The director oversaw the construction of the eponymous village in Chester County, Pennsylvania, near his home outside Philadelphia. Making a period film, he admits, "was more challenging than I thought it would be. Every area of making the movie was taxing. You couldn't just turn on the camera and watch two people talking on a sofa. Everything had to be meticulously done, choosing every single thing and making sure it was period-accurate. Then the costumes and the extras and what the music sounds like, and the dialogue and the performances. Everything required my 100% attention. I didn't realize how much you have to take from step one, on every single level.
"Luckily," Shyamalan adds, "I live in an old historic area of Pennsylvania, and I'm besieged by all that—how they made food and how they acted. I literally had to go down the street for experts. I have a farmhouse that predates this movie. It wasn't like I was creating Morocco in the 17th century—I was recreating stuff that exists."
Born in Pondicherry, India, Shyamalan grew up in the Philadelphia area and makes all his movies close to home. "I guess in some ways I'm not that adventurous a guy," he admits. "I feel better doing something enormous if I have certain factors that are safe, and being in Philly makes me feel safe. I don't like sprawling things, I like limitations. I like something small that can become big. So you keep the budgets down and keep the shooting days down, and you shoot near home and you think of simple ideas that can be huge."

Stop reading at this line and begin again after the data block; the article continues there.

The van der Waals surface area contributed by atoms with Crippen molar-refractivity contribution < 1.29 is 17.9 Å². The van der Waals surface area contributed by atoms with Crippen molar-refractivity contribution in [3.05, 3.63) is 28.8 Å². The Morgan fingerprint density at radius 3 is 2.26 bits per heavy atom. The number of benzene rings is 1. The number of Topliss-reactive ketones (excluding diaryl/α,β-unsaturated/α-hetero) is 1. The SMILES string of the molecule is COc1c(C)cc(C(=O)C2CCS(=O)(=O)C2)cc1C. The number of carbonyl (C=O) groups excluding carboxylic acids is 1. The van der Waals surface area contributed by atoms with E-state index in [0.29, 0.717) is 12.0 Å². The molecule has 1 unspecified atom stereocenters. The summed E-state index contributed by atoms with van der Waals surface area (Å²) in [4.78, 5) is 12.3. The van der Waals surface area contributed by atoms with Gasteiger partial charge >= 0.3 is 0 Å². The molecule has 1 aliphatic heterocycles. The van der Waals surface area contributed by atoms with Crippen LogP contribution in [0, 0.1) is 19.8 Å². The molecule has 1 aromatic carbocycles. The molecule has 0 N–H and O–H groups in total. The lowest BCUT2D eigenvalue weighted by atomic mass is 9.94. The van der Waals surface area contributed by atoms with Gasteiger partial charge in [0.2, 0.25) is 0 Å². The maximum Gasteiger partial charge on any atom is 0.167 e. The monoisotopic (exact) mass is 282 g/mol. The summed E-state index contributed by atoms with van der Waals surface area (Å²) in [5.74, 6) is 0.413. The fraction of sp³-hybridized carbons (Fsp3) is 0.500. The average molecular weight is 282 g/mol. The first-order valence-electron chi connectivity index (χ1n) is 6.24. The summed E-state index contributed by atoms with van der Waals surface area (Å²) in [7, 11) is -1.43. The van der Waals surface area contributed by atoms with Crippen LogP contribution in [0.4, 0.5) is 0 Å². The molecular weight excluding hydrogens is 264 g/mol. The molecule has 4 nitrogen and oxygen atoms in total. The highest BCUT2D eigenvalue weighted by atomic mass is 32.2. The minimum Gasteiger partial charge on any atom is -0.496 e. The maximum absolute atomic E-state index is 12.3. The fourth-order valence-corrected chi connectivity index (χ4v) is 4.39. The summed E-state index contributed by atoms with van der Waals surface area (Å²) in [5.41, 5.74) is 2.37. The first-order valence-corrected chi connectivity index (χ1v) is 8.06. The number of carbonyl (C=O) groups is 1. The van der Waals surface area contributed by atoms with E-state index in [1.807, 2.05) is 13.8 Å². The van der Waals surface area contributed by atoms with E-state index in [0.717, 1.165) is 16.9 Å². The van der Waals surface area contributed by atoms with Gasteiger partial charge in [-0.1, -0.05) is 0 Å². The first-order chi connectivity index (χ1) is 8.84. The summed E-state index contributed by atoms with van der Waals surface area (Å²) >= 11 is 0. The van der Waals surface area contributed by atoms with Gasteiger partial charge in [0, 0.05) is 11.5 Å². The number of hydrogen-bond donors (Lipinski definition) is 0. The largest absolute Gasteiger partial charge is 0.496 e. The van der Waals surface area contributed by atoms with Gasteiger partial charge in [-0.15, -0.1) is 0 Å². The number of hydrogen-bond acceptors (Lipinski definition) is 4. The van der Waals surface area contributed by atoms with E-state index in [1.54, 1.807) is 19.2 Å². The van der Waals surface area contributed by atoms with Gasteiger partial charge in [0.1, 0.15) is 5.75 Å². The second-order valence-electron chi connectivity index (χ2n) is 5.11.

Shyamalan feels his audience will be both satisfied and surprised by his new film. "Unbreakable [his 2000 Bruce Willis-Samuel L. Jackson drama] was such a shock second movie after Sixth Sense in terms of tonality and how dark it was. I think that only drove the opening day of Signs through the roof, because of that combination. In the end, I think The Village will be a wonderful fourth piece. It's so different, yet the same in a way. You know it's me that did it, but it really is completely different in feeling. The four feel very separate from one another. Sixth Sense is a scary drama, Unbreakable is more of an arty take on the origins of comic books, Signs is more a popcorn spiritual movie. And The Village is a very eerie period romance."